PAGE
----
“I completed a mentorship under Dr. Stacey Reynolds, a professor of Occupational Therapy at VCU. I cannot overstate the positive impact of this experience on the development of my current passion and pursuit of neuroscience research. My mentorship presentation was on the behavioral and neuromodulatory effects of exercise on learning-related behaviors in autism, and I am currently in a PhD program for neuroscience studying the social behaviors associated with autism. Beyond introducing me to an area of research I am still pursuing years later, my mentor also provided the guidance and encouragement to continue in this competitive line of work. The mentorship provided a unique opportunity to gain pre-undergraduate research experience, and it allowed me to develop skills as well as a knowledge base upon which to build.” – Sara Taylor (’13)
*
“I followed Dr. Stanley Furman, a geriatrician, during his rounds at the nursing homes and clinics where he worked. I did not end up pursuing medicine, and have majored in English and creative writing – the mentorship made me realize that while I have a great deal of respect for medicine, it was not for me. However, the (somewhat unorthodox) final project I pursued was the first time I had included scientific experiences and findings with creative writing.” – Annesha Sengupta (’14)
*
“My mentorship was with the VA General Assembly through the late Delegate V. Earl Dickinson, from the 56th district. My first semester involved working out of his office in Louisa while second semester was in downtown Richmond while the General Assembly was in session. It was one of the coolest experiences of my life! Del. Dickinson was the co-chair of the Appropriations Committee, which meant he had a lot of high profile visitors angling for a piece of the budget. My jobs included writing condolence letters for families of his constituents, summarizing bills for quick public consumption, attending committee meetings, preparing financial documentation for all campaign contributions and gifts, and answering phone calls. During the session, we attended various receptions with lobbyist groups, which were both fun and informative. Overall, this experience helped me to see the inner workings of state and local governance while also helping me understand the various elements that go into the personal decision-making of our officials. This experience definitely helped make me competitive in my college applications as well as in jobs and internships later in life. And as a Social Studies teacher, this experience provides me the ability to explain governmental concepts from a personal vantage point!” – Lindsey Martin Dewey (’01)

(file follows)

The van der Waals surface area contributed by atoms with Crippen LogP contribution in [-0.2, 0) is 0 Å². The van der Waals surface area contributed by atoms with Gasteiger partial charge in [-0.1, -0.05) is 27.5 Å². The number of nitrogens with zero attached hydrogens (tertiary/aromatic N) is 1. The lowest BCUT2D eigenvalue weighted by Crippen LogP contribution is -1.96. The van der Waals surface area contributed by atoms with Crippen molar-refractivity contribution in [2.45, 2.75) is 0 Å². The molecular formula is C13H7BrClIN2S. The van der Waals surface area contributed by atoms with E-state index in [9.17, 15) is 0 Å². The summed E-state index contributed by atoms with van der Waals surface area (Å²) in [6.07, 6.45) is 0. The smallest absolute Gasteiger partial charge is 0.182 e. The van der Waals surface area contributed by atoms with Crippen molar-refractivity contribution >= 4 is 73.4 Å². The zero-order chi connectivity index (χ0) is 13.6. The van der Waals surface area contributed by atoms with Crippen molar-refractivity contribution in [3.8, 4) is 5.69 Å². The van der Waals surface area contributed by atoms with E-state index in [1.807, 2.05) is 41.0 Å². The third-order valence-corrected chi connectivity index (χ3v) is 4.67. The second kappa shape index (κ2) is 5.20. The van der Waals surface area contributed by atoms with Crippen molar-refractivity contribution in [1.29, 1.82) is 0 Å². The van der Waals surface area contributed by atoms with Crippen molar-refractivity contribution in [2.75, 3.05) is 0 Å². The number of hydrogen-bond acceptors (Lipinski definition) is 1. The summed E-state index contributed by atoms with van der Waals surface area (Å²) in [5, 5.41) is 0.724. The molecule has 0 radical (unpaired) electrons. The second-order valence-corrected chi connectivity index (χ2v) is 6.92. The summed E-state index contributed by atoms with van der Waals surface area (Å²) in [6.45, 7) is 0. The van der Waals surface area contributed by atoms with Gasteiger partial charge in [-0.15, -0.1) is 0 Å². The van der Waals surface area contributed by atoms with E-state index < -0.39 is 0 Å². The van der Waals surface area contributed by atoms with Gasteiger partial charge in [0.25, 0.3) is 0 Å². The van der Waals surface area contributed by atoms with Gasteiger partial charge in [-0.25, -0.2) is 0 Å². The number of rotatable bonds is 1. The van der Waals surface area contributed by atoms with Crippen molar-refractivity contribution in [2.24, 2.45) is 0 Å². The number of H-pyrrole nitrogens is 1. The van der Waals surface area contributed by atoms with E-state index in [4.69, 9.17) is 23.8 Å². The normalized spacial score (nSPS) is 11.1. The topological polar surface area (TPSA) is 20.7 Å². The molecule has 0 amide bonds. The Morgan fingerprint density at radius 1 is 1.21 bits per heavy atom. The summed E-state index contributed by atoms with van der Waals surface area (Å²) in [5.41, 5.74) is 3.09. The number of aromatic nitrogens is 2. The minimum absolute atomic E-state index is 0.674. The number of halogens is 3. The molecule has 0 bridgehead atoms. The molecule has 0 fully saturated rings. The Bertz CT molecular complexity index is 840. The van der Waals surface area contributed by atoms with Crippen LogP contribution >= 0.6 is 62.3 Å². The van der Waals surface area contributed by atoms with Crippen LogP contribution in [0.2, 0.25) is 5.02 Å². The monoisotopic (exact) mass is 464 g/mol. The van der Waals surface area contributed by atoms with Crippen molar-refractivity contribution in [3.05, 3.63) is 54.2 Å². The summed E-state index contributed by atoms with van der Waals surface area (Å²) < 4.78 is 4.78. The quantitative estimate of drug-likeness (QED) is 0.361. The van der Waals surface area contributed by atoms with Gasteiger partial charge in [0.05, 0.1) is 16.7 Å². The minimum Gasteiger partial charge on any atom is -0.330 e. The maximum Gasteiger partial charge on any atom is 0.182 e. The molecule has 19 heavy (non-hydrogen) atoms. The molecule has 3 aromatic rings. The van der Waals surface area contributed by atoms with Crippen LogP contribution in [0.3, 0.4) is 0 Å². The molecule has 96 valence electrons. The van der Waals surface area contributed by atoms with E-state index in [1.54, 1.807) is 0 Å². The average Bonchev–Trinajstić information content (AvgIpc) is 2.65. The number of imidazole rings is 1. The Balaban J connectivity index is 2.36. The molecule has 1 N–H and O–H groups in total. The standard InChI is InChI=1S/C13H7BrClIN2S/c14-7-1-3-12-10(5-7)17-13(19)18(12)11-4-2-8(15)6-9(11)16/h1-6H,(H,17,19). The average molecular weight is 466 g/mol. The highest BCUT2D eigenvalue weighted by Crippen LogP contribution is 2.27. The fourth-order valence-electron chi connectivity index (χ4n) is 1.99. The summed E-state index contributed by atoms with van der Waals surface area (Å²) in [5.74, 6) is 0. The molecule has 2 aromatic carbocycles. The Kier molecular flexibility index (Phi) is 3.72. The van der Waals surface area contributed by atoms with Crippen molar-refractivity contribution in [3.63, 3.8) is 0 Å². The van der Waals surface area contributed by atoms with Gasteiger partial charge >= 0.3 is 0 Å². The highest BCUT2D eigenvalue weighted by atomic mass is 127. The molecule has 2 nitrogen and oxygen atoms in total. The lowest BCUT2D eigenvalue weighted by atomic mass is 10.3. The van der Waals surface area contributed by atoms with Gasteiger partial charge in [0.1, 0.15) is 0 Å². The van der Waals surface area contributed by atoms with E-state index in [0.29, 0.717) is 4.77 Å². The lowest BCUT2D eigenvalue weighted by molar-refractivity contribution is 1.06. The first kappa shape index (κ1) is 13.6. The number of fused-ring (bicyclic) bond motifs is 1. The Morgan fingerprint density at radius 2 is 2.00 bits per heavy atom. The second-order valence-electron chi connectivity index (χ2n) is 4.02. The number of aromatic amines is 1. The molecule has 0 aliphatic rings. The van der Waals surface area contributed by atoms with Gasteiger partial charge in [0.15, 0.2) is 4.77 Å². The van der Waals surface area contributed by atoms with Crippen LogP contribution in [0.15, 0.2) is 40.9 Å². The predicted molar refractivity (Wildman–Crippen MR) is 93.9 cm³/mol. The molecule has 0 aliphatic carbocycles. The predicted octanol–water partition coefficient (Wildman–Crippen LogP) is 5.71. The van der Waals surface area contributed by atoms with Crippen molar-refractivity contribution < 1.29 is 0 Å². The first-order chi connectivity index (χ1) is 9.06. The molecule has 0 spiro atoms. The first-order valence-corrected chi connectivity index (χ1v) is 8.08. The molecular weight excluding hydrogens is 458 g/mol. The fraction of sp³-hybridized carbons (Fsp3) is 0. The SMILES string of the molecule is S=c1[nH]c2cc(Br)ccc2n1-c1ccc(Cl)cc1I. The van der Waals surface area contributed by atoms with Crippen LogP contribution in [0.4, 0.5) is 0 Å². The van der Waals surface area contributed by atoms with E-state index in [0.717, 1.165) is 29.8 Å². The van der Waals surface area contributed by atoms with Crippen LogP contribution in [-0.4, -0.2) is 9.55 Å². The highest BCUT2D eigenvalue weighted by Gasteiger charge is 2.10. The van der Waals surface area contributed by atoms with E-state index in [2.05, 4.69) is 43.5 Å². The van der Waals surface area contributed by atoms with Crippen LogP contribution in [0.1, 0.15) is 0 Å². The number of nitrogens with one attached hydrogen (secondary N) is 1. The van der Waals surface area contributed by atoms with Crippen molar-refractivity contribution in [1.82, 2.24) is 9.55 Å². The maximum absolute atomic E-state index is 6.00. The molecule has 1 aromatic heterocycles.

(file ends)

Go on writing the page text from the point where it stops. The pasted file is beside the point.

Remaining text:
*
“I worked with Dr. Lieb in the pediatric emergency department. It was an amazing and unique experience that even many undergraduate students would not have access to. This mentorship program was instrumental for leading me to pursue medical school. Even now, as a PGY-1 resident I think back to some of the patients I had during my mentorship.” – Shannon (Huennekens) Maj (’08)
*
“I completed my mentorship as an intern in the news department at WCVE; Craig Carper was my official mentor, but I worked closely with Saraya Wintersmith and Reid Snider as well.  The experience was by far one of the most formative in my time at Maggie Walker.  I gained practical experience in communications and news writing that have been really helpful to my research and writing abilities as a college student.  My high school mentorship also helped me realize my interest in radio–it was incredibly impactful and inspired me to become involved with multiple campus radio stations.  I still have a close relationship with my mentor and the organization, and have plans to work with them during the upcoming summer.” – Mara Guyer (’17)

If you are a graduate who would like to share your story, please email Catherine Nicholas at cnicholas@mlwgsfoundation.org.

Tags: , , , , , , , , , , ,